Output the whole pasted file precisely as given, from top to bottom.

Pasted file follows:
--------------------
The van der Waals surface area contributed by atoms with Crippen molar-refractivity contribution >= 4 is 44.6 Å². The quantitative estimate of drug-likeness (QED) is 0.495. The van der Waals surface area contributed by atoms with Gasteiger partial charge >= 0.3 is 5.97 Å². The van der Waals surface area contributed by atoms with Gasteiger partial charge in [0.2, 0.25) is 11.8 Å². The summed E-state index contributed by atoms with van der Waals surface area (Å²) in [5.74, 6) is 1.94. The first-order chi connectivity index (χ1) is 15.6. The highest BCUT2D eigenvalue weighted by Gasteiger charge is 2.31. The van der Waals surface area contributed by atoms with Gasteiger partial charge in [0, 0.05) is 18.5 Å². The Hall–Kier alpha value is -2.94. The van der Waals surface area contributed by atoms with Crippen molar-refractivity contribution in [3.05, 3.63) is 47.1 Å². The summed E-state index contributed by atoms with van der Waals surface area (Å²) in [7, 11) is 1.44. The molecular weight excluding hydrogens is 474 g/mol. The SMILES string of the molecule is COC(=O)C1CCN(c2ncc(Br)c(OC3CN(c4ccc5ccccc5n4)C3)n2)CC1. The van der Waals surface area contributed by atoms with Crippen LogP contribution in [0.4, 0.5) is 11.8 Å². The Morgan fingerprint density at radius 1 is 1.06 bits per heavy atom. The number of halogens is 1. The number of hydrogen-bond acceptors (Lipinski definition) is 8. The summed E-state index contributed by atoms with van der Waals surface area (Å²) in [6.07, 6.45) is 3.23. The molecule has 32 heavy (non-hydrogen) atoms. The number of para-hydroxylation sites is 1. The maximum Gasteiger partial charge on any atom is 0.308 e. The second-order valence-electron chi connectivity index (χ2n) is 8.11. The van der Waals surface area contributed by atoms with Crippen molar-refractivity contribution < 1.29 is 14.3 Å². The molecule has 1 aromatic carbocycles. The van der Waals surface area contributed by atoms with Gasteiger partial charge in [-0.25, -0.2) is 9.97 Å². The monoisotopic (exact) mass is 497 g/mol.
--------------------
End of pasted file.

The van der Waals surface area contributed by atoms with Crippen molar-refractivity contribution >= 4 is 44.6 Å². The quantitative estimate of drug-likeness (QED) is 0.495. The van der Waals surface area contributed by atoms with Gasteiger partial charge >= 0.3 is 5.97 Å². The van der Waals surface area contributed by atoms with Gasteiger partial charge in [0.2, 0.25) is 11.8 Å². The summed E-state index contributed by atoms with van der Waals surface area (Å²) in [5.74, 6) is 1.94. The first-order chi connectivity index (χ1) is 15.6. The highest BCUT2D eigenvalue weighted by Gasteiger charge is 2.31. The van der Waals surface area contributed by atoms with Gasteiger partial charge in [0, 0.05) is 18.5 Å². The Hall–Kier alpha value is -2.94. The van der Waals surface area contributed by atoms with Crippen molar-refractivity contribution in [3.05, 3.63) is 47.1 Å². The summed E-state index contributed by atoms with van der Waals surface area (Å²) in [7, 11) is 1.44. The molecular weight excluding hydrogens is 474 g/mol. The SMILES string of the molecule is COC(=O)C1CCN(c2ncc(Br)c(OC3CN(c4ccc5ccccc5n4)C3)n2)CC1. The van der Waals surface area contributed by atoms with Crippen LogP contribution in [0.4, 0.5) is 11.8 Å². The Morgan fingerprint density at radius 1 is 1.06 bits per heavy atom. The number of halogens is 1. The number of hydrogen-bond acceptors (Lipinski definition) is 8. The summed E-state index contributed by atoms with van der Waals surface area (Å²) in [6.07, 6.45) is 3.23. The molecule has 32 heavy (non-hydrogen) atoms. The number of para-hydroxylation sites is 1. The maximum Gasteiger partial charge on any atom is 0.308 e. The second-order valence-electron chi connectivity index (χ2n) is 8.11. The van der Waals surface area contributed by atoms with Crippen molar-refractivity contribution < 1.29 is 14.3 Å². The molecule has 1 aromatic carbocycles. The van der Waals surface area contributed by atoms with Gasteiger partial charge in [-0.25, -0.2) is 9.97 Å². The monoisotopic (exact) mass is 497 g/mol.